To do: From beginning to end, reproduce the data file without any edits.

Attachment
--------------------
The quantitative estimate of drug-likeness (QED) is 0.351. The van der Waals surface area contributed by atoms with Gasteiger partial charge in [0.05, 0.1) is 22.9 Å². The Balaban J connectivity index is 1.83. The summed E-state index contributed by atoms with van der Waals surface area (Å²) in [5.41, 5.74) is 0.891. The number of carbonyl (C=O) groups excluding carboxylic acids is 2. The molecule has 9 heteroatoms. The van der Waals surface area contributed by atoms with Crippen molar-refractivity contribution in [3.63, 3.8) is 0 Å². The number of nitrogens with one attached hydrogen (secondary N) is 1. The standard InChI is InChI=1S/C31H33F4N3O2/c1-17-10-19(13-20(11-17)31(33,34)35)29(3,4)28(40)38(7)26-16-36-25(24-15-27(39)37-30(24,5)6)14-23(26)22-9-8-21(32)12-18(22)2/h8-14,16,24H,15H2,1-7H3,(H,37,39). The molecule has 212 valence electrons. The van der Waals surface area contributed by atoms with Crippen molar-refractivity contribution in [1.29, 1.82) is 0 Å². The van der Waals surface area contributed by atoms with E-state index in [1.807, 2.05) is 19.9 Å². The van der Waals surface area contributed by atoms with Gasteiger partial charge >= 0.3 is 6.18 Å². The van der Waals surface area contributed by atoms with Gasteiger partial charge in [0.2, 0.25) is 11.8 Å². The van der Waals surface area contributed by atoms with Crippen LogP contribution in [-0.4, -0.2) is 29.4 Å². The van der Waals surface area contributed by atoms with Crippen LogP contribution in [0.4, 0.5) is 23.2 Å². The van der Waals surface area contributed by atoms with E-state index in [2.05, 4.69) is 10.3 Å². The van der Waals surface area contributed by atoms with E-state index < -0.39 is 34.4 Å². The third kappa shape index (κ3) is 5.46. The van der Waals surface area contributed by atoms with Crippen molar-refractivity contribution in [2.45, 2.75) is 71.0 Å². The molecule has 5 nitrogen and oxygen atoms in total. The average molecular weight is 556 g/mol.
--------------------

The quantitative estimate of drug-likeness (QED) is 0.351. The van der Waals surface area contributed by atoms with Gasteiger partial charge in [0.05, 0.1) is 22.9 Å². The Balaban J connectivity index is 1.83. The summed E-state index contributed by atoms with van der Waals surface area (Å²) in [5.41, 5.74) is 0.891. The number of carbonyl (C=O) groups excluding carboxylic acids is 2. The molecule has 9 heteroatoms. The van der Waals surface area contributed by atoms with Crippen molar-refractivity contribution in [3.63, 3.8) is 0 Å². The number of nitrogens with one attached hydrogen (secondary N) is 1. The standard InChI is InChI=1S/C31H33F4N3O2/c1-17-10-19(13-20(11-17)31(33,34)35)29(3,4)28(40)38(7)26-16-36-25(24-15-27(39)37-30(24,5)6)14-23(26)22-9-8-21(32)12-18(22)2/h8-14,16,24H,15H2,1-7H3,(H,37,39). The molecule has 212 valence electrons. The van der Waals surface area contributed by atoms with Crippen molar-refractivity contribution in [1.29, 1.82) is 0 Å². The van der Waals surface area contributed by atoms with E-state index in [1.807, 2.05) is 19.9 Å². The van der Waals surface area contributed by atoms with Gasteiger partial charge >= 0.3 is 6.18 Å². The van der Waals surface area contributed by atoms with Gasteiger partial charge in [0.2, 0.25) is 11.8 Å². The van der Waals surface area contributed by atoms with Crippen LogP contribution in [-0.4, -0.2) is 29.4 Å². The van der Waals surface area contributed by atoms with Crippen LogP contribution in [0.4, 0.5) is 23.2 Å². The van der Waals surface area contributed by atoms with E-state index in [2.05, 4.69) is 10.3 Å². The van der Waals surface area contributed by atoms with E-state index < -0.39 is 34.4 Å². The third kappa shape index (κ3) is 5.46. The van der Waals surface area contributed by atoms with Crippen molar-refractivity contribution in [2.45, 2.75) is 71.0 Å². The molecule has 5 nitrogen and oxygen atoms in total. The average molecular weight is 556 g/mol.